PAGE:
science fiction

Posts tagged
with science fiction



Animation Design

The World's Largest Robot Walks, Kneels, and Points Toward the Sky Above Japan

October 5, 2020

Grace Ebert

All images courtesy of Shutterstock

An iconic sci-fi character comes to life in the form of an enormous droid that looms 60-feet above Japan. A project of Gundam Factory Yokohama, it’s the tallest robot in the world, and after months of engineering, this life-sized bot now can swivel its head, kneel, point upward, and even walk, despite weighing an incredible 55,500 pounds.

RX-78-2 Gundam robot is straight from Mobile Suit Gundam, the 1979 animated television series that originally was directed by Yoshiyuki Tomino and animated by Sunrise, before turning into a massive franchise with more than 50 films, television spin-offs, manga, and video games. It was slated for unveiling at a new amusement park dedicated to the bot this October, but the opening has been postponed due to the ongoing COVID-19 pandemic. If you have the chance to visit the Tokyo area in the next year, however, Gundam will be stationed in the Port of Yokohama, which is just south of the city. (via My Modern Met)

 

 

 



Art Craft

A Plant Overruns an Incredibly Intricate Cardboard Universe for Robots by Greg Olijnyk

September 18, 2020

Grace Ebert

All images © Greg Olijnyk, by Griffin Simm, shared with permission

Until now, Greg Olijnyk’s cardboard robots have been poised for adventure, whether perched on a speed bike or sailing an undulating sea. His meticulously crafted universe, though, has taken an eerie and slightly dystopic turn. The Melbourne-based artist presents fully articulate robots lying on an operating table and attempting to wrangle an aloe plant bound to a cage. Complete with LED lights and glass where necessary, the latest iteration even features an illustrated danger sign, warning that the plant will soon breach its enclosure.

To follow the latest sculptures in Olijnyk’s science-fiction inspired reality, head to Instagram, where he shares process shots and videos of the robots in action.

 

 

 



Art

A Disorienting Short Film by Lydia Cambron Recreates '2001: A Space Odyssey' in Quarantine

August 16, 2020

Grace Ebert

Eerie, hypnotic, and faithfully depicting the dismal reality that is 2020, a new short film by Lydia Cambron envisions her recent quarantine experience under the frame of Stanley Kubrick’s 2001: A Space Odyssey. In 2020: An Isolation Odyssey, the New York City-based designer recreates the 1968 version’s iconic ending as a way to “(poke) fun at the navel-gazing saga of life alone and indoors,” she writes in a statement.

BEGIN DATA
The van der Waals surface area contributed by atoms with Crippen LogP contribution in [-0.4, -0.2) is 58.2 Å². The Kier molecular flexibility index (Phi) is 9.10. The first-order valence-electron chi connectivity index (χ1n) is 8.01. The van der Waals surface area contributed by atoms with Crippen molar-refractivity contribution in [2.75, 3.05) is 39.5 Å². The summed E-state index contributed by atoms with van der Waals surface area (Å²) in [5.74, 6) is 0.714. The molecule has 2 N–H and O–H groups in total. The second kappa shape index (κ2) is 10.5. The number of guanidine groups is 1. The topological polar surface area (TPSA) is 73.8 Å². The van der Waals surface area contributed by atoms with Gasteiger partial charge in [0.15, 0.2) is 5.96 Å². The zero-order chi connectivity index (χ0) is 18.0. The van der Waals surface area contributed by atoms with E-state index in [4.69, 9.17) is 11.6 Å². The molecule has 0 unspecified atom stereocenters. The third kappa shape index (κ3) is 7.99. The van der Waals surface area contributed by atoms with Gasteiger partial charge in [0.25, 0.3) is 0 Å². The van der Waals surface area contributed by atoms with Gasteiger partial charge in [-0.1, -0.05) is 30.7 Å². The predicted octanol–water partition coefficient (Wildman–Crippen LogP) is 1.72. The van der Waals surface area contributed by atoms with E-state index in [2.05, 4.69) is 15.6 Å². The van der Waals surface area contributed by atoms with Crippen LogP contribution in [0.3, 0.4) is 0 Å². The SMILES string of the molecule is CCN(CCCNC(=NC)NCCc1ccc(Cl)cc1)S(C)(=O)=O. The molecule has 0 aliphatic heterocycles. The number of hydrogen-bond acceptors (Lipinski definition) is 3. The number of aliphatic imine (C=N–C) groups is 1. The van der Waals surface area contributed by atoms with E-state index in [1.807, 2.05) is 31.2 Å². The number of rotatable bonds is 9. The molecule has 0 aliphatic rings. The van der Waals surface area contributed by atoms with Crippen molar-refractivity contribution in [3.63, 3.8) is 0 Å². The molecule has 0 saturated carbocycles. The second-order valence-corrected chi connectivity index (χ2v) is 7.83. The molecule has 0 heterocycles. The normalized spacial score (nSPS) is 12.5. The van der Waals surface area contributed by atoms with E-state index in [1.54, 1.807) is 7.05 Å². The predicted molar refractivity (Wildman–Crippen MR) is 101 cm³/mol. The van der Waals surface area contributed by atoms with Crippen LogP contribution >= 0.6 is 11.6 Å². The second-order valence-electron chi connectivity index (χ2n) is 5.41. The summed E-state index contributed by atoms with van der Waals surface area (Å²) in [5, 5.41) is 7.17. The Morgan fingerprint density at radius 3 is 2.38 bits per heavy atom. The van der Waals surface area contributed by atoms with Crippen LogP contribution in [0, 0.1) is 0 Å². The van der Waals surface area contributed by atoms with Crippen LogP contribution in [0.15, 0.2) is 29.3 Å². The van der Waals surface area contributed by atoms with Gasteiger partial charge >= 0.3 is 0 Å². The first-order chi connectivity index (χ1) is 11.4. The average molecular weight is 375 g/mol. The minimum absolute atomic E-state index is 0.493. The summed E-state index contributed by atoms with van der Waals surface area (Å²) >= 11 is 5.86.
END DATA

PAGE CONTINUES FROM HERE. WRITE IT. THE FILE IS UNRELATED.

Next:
Positioned vertically, the characters’ movements are synchronized perfectly, but while the original film’s Keir Dullea wades through the ornate home in an astronaut suit, Cambron sports a face mask and latex gloves. The reenactment is situated in the designer’s one-bedroom Brooklyn apartment, and while it maintains the domestic qualities of the original, it also features contemporary updates, like a MacBook sitting on the table rather than a lavish meal. She even parallels the minutes-long credits precisely.

Cambron notes that the contemporary version considers a similarly disorienting life. “Multitasking while #wfh, conjuring guilt or longing with unused exercise equipment, your entire being reduced to a measure of time—these scenes all illustrate the absurd comedy of trying to maintain control during this unprecedented and unpredictable time,” she explains.

Follow Cambron’s parodic explorations—which include an annual exhibition titled JONALDDUDD— on Instagram and Vimeo. (via Daring Fireball)

 

 

 



Art

Luminescent Zip-Tie Formations Are Shaped into Futuristic Organic Life by Artist Elisabeth Picard

May 1, 2020

Grace Ebert

“Ondulation” (2014), white zip-ties, RGB LED light, and painted plywood, 
36 x 36 x 6 ¼ inches. 
Photo by Michel Dubreuil. All images © Elisabeth Picard, shared with permission

Montreal-based artist Elisabeth Picard curls, fans, and locks together hundreds of zip-ties into tremendously formed glowing sculptures and undulating installations. The futuristic artworks merge geological and organic elements with science fiction to create abstract formations that the artist likens to “landscapes, minerals, plants, micro-organisms, and sea creatures.”